News

Is your brand image sustainable?

For Adentity, sustainability has been an increasingly important element when planning concepts and marketing strategies for our clients for more than 15 years. So we were pleased to see that our client, Tetra Pak, has risen from 39thplace last year, to 23rdon the Swedish index of this year’s Sustainable Brand Index Official Report 2018 – the Nordic region’s largest brand study focusing on sustainability.

The independent study, which is conducted in five Nordic countries (Sweden, Norway, Denmark, Finland and Netherlands) is divided into separate country results. For the study, more than 40,000 consumers from ages 16-70 were interviewed in relation to their perception of the chosen brands in terms of sustainability. The brands featured in the report were chosen to reflect brands that the consumer meets in their everyday life, with selection based mainly on: activity on the market of the country, turnover and market share and general brand awareness.

Key findings of this year’s report are that the number of consumers discussing sustainability remains the same as last year (although the number rose slightly in Sweden), but this isn’t necessarily bad news. According to the report, the reason is that this is attributed to the perception that sustainability is no longer something strange or different, but more of an essential topic that is not always considered to be of a particularly sustainable nature. However, the second and most worrying reason is that while companies and politicians are stepping up their efforts in terms of sustainability, consumers are lagging behind. The study cites that 73% of consumers in Sweden say that sustainability impacts their buying decision, compared to only 62% in Norway.

How can we change our habits before it’s too late? Well, it’s a long (and necessary) conversation, but for a start, we can think before we buy.

To read more about the Sustainable Brand Index and obtain a copy, click here

See Adentitys work for Tetra Pak here.

Adentity at Milan Design Week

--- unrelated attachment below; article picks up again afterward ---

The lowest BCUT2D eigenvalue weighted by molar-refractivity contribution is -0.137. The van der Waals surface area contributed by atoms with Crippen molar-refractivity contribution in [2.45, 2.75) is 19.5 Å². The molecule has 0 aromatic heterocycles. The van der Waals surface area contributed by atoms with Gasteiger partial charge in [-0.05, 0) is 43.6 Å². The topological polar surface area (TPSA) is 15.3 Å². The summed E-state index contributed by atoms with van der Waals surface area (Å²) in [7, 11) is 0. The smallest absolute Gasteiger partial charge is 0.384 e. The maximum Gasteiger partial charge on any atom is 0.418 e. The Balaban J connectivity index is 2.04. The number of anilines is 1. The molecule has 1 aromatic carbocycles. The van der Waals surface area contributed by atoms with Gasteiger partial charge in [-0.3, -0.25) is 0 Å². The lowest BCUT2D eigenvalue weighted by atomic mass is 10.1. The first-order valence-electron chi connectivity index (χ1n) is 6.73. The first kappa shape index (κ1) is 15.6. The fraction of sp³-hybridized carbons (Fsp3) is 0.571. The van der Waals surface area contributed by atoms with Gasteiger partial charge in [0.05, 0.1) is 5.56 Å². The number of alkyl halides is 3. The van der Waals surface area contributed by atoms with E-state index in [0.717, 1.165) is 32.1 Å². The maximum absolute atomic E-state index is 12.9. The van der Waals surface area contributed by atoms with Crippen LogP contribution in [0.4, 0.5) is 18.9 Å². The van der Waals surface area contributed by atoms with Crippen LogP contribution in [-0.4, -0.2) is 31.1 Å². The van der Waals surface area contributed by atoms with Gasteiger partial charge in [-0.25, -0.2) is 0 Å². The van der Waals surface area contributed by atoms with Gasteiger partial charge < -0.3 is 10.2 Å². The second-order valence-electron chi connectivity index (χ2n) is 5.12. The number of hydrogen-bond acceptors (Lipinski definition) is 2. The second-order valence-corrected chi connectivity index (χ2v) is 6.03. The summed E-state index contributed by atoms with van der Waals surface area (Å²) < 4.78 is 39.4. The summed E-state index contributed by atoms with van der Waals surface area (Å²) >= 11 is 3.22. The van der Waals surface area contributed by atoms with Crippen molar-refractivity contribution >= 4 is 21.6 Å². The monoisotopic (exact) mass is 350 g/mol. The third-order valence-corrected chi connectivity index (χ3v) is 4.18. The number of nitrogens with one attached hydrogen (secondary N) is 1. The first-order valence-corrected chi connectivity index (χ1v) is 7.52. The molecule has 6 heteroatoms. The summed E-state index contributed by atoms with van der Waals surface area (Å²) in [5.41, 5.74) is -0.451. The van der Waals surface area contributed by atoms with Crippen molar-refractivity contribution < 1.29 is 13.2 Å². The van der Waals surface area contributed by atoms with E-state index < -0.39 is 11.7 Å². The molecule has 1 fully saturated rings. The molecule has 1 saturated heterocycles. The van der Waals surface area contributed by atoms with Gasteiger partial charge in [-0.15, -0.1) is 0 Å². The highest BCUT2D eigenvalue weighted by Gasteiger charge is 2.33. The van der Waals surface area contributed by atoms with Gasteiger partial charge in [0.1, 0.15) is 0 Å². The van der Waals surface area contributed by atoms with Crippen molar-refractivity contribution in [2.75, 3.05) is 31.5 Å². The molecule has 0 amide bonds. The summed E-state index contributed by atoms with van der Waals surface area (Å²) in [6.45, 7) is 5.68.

Adentity visited Milan Design Week in search of inspiration. As well as a preview of summer temperatures, at the world’s largest industrial design event we discovered new designs, thought provoking concepts and witnessed the truly global appeal of design.

In addition to the usual high tech marketing exercises, such as Panasonic’s Transitions exhibition – an exhibition featuring new technologies to mark the company’s centenary – there were some effective low tech, low budget alternatives to be seen.

The automotive brand Mini presented Mini Living, a customisable design concept for living. To communicate the message, Mini provided wood and plexi components, allowing visitors to build their own creations. This not only attracted visitors, but engaged with them, creating a more memorable impression. For the bloggers and instagrammers, the French luxury brand Hermès employed street artists to recreate patterns from the current season in chalk on the city’s streets, while Stokke built oversized children’s furniture to attract ‘selfie’ lovers.

We were inspired by the intricate metalwork of Japanese craftsmen at Superstudio, who created beautiful cut-outs and surface effects, as well as the wealth of indigenous hand crafts and weaving techniques, which further exemplified the diversity of the event.

Sustainability and 3D printing were high on the agenda, with upcycling, closed loop production and on-demand production inspiring some interesting discussions and raising awareness.

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